Previous name: Clopidogrel Mylan Pharma
Active Substance: clopidogrel besilate
Common Name: clopidogrel
ATC Code: B01AC04
Marketing Authorisation Holder: Apotex Europe B.V.
Active Substance: clopidogrel besilate
Authorisation Date: 2009-10-16
Therapeutic Area: Peripheral Vascular Diseases Stroke Myocardial Infarction
Pharmacotherapeutic Group: Antithrombotic agents
Prevention of atherothrombotic events.
Clopidogrel is indicated in:
- adult patients suffering from myocardial infarction (from a few days until less than 35 days), ischaemic stroke (from 7 days until less than 6 months) or established peripheral arterial disease;
- adult patients suffering from acute coronary syndrome:
- non-ST-segment-elevation acute coronary syndrome (unstable angina or non-Q-wave myocardial infarction), including patients undergoing a stent placement following percutaneous coronary intervention, in combination with acetylsalicylic acid (ASA);
- ST-segment-elevation acute myocardial infarction, in combination with ASA in medically treated patients eligible for thrombolytic therapy;
- prevention of atherothrombotic and thromboembolic events in atrial fibrillation;
- in adult patients with atrial fibrillation who have at least one risk factor for vascular events, are not suitable for treatment with vitamin-K antagonists and who have a low bleeding risk, clopidogrel is indicated in combination with ASA for the prevention of therothrombotic and thromboembolic events, including stroke.
What is Clopidogrel Apotex?
Clopidogrel Apotex is a medicine that contains the active substance clopidogrel. It is available as tablets (75 mg).
Clopidogrel Apotex is a ‘generic medicine’. This means that Clopidogrel Apotex is similar to a ‘reference medicine’ already authorised in the European Union (EU) called Plavix.
What is Clopidogrel Apotex used for?
Clopidogrel Apotex is used in adults to prevent atherothrombotic events (problems caused by blood clots and hardening of the arteries). Clopidogrel Apotex can be given to the following groups of patients:
- patients who have recently had a myocardial infarction (heart attack). Clopidogrel Apotex can be started between a few days and 35 days after the attack;
- patients who have had a recent ischaemic stroke (stroke caused by failure of the blood supply to part of the brain). Clopidogrel Apotex can be started between seven days and six months after the stroke;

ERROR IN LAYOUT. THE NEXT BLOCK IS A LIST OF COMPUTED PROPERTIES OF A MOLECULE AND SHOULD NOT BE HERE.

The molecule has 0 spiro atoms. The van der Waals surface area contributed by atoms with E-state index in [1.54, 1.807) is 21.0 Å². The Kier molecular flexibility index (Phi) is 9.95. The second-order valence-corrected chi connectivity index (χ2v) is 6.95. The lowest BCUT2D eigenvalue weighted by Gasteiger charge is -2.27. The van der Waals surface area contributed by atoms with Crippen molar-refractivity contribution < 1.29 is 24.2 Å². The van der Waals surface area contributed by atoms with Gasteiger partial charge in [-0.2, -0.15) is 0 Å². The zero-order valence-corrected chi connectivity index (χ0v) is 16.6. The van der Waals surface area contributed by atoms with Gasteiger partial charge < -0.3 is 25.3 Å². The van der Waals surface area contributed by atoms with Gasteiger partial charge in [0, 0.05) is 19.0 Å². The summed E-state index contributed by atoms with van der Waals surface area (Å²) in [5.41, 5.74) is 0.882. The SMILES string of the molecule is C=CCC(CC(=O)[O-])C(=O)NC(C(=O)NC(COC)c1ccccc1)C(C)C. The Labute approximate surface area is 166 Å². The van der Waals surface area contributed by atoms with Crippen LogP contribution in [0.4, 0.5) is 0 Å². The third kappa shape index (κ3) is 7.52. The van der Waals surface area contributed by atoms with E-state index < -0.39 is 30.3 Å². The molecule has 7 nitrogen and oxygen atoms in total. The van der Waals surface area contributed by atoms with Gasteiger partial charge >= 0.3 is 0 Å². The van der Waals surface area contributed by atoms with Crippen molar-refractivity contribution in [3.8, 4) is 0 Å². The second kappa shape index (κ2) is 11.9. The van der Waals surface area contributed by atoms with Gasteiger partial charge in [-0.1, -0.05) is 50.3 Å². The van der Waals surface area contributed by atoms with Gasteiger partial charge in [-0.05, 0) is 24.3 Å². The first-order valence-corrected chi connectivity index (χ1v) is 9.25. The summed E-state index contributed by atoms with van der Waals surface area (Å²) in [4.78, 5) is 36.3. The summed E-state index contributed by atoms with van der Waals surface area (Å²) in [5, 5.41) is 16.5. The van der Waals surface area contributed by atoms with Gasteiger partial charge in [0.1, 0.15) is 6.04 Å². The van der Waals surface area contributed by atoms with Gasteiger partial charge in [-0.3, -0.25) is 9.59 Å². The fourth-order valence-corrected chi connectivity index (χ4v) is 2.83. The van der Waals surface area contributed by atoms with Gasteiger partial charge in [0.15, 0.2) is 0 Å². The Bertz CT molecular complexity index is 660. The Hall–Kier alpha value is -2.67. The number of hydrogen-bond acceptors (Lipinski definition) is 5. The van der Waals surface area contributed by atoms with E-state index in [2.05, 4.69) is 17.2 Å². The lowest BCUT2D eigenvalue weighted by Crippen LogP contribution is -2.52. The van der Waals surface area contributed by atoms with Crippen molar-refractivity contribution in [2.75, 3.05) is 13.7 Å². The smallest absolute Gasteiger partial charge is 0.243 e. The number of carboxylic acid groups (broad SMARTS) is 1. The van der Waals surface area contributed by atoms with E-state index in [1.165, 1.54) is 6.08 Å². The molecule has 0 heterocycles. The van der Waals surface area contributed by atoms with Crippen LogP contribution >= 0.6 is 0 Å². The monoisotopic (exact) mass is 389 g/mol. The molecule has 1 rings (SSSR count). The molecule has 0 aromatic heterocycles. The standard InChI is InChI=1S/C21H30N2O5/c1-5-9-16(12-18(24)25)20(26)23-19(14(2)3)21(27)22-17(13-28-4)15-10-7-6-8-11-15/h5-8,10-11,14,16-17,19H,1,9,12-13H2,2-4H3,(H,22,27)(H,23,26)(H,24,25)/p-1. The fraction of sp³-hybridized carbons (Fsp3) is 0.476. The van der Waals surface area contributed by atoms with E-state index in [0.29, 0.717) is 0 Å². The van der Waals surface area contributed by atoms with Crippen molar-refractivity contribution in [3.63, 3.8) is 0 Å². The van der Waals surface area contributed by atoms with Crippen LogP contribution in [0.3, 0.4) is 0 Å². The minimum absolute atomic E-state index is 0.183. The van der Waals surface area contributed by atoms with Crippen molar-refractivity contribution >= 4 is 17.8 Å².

- patients with peripheral arterial disease (problems with blood flow in the arteries);
- a condition known as ‘acute coronary syndrome’, when it should be given with aspirin (another medicine that prevents blood clots). Acute coronary syndrome is a group of heart problems that include heart attacks and unstable angina (a severe type of chest pain). Some of these patients may have had a stent (a short tube) placed in an artery to prevent it from closing up;
- atrial fibrillation (irregular rapid contractions of the upper chambers of the heart), when it should be given with aspirin. It is used in those patients who have at least one risk factor for vascular events such as a heart attack or stroke, cannot take vitamin-K antagonists (other medicines that prevent blood clots) and are at low risk of bleeding.
The medicine can only be obtained with a prescription.
How is Clopidogrel Apotex used?
The standard dose of Clopidogrel Apotex is one 75-mg tablet once a day, taken with or without food.
How does Clopidogrel Apotex work?
The active substance in Clopidogrel Apotex, clopidogrel, is an inhibitor of platelet aggregation. This means that it helps to prevent blood clots from forming. When the blood clots, this is due to special cells in the blood called platelets aggregating (sticking together). Clopidogrel stops the platelets aggregating by blocking a substance called ADP from attaching to a special receptor on their surface. This stops the platelets becoming ‘sticky’, reducing the risk of a blood clot forming and helping to prevent another heart attack or stroke.
How has Clopidogrel Apotex been studied?
Because Clopidogrel Apotex is a generic medicine, studies have been limited to tests to determine that it is bioequivalent to the reference medicine, Plavix. Two medicines are bioequivalent when they produce the same levels of the active substance in the body.
What are the benefit and risk of Apotex?
Because Clopidogrel Apotex is a generic medicine and is bioequivalent to the reference medicine, its benefit and risk are taken as being the same as those of the reference medicine.
Why has Clopidogrel Apotex been approved?
The CHMP concluded that, in accordance with EU requirements, Clopidogrel Apotex has been shown to have comparable quality and to be bioequivalent to Plavix. Therefore, the CHMP’s view was that, as for Plavix, the benefit outweighs the identified risk. The Committee recommended that Clopidogrel Apotex be given marketing authorisation.
Other information about Apotex
The European Commission granted a marketing authorisation valid throughout the EU for Clopidogrel Mylan Pharma on 16 October 2009. The name of the medicine was changed to Clopidogrel Apotex on 20 January 2010.
For more information about treatment with Clopidogrel Apotex, read the package leaflet (also part of the EPAR) or contact your doctor or pharmacist.
Source: European Medicines Agency